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Last Updated: Oct 11, 2012 - 10:22:56 PM
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AMA Urges Paroxetine Users To Consult Their Doctors

Sep 7, 2005 - 11:52:00 PM
The decision comes after a Danish study and an unpublished US study both indicate an increased risk of cardiovascular defects in children born to women taking Paroxetine.

 
[RxPG] The AMA(australia) is today alerting its members of a decision by pharmaceutical company, GlaxoSmithKline (GSK), to strengthen its warning against the use of Paroxetine for the treatment of depression in women contemplating pregnancy or in the first trimester of pregnancy.

The AMA(australia) advises patients not to worry and to seek immediate advice from their doctor.

A national response to inform patients has been prepared by the Therapeutic Goods Administration (TGA).

The decision comes after a Danish study and an unpublished US study both indicate an increased risk of cardiovascular defects in children born to women taking Paroxetine.

Paroxetine is classified as a Selective Serotonin Reuptake Inhibitors (SSRI).

The TGA advises that in Australia Paroxetine is registered under the trade names Aropax, Oxetine, Paxtine, Chem mart, GenRx and Terry White Chemists Paroxetine, Paroxetine-RL, Paroxetine-BC, Paroxetine Hexal, Espar, Loxamine, Paroxat CR, and Ausrox.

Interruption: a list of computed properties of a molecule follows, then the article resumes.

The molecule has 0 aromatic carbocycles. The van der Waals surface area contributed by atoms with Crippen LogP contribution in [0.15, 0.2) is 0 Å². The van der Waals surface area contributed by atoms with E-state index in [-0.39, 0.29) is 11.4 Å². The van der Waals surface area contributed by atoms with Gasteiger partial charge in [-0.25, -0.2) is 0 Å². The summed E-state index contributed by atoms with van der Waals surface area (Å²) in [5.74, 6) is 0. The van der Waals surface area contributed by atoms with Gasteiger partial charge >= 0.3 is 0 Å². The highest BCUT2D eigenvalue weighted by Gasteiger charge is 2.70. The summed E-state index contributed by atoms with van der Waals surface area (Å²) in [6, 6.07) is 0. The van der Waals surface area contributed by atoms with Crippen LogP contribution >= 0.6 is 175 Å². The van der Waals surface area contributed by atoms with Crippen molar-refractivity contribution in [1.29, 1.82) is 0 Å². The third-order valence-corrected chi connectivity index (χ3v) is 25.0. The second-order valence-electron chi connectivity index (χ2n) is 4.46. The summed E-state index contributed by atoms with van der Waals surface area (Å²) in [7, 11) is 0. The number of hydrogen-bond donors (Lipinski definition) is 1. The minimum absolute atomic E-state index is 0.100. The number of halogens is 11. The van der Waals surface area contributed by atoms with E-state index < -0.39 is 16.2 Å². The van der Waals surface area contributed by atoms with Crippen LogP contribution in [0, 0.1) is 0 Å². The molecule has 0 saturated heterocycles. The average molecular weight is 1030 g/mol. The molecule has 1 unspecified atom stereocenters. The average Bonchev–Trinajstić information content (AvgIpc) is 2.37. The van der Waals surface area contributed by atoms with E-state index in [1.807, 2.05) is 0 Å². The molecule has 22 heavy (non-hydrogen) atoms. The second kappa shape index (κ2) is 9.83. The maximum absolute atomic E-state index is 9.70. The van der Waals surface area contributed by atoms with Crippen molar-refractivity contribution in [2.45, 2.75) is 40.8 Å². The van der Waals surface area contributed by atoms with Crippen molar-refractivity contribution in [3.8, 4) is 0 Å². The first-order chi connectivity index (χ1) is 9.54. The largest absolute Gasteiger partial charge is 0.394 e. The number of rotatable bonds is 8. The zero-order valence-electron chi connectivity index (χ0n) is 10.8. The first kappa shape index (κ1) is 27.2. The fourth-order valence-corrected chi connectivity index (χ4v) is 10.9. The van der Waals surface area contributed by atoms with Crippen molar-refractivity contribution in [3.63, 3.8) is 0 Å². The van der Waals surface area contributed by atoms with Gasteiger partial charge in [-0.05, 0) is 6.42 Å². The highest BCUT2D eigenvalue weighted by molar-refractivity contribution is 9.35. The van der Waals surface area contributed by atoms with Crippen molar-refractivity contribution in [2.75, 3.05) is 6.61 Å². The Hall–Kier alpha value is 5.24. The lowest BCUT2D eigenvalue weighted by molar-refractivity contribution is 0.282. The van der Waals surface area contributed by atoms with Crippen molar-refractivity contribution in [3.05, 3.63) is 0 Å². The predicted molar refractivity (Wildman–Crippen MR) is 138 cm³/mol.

The identified problem is ventricular septal defects, which can occur also in non-SSRI users. It is a common, benign malformation that mostly resolves itself and may not even be diagnosed.

Authorities in the US and Australia stress that the problem is confined to Paroxetine and is not generalised to all SSRIs.

The GSK decision affects women on Paroxetine who are contemplating pregnancy, or who are in their first trimester of pregnancy.

It is important that women do not suddenly stop taking their Paroxetine. They must contact their doctor – GP, psychiatrist or obstetrician/gynaecologist – as soon as possible to seek advice about stopping their medication safely.



Publication: Australian Medical Association (AMA)
On the web: www.ama.com.au 

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 Additional information about the news article
Women interested in participating in the treatment study may contact McCrady and Epstein and their colleagues at (732)-445-0900. More information about the Rutgers Women’s Treatment Project is available at womenandalcohol.rutgers.edu.
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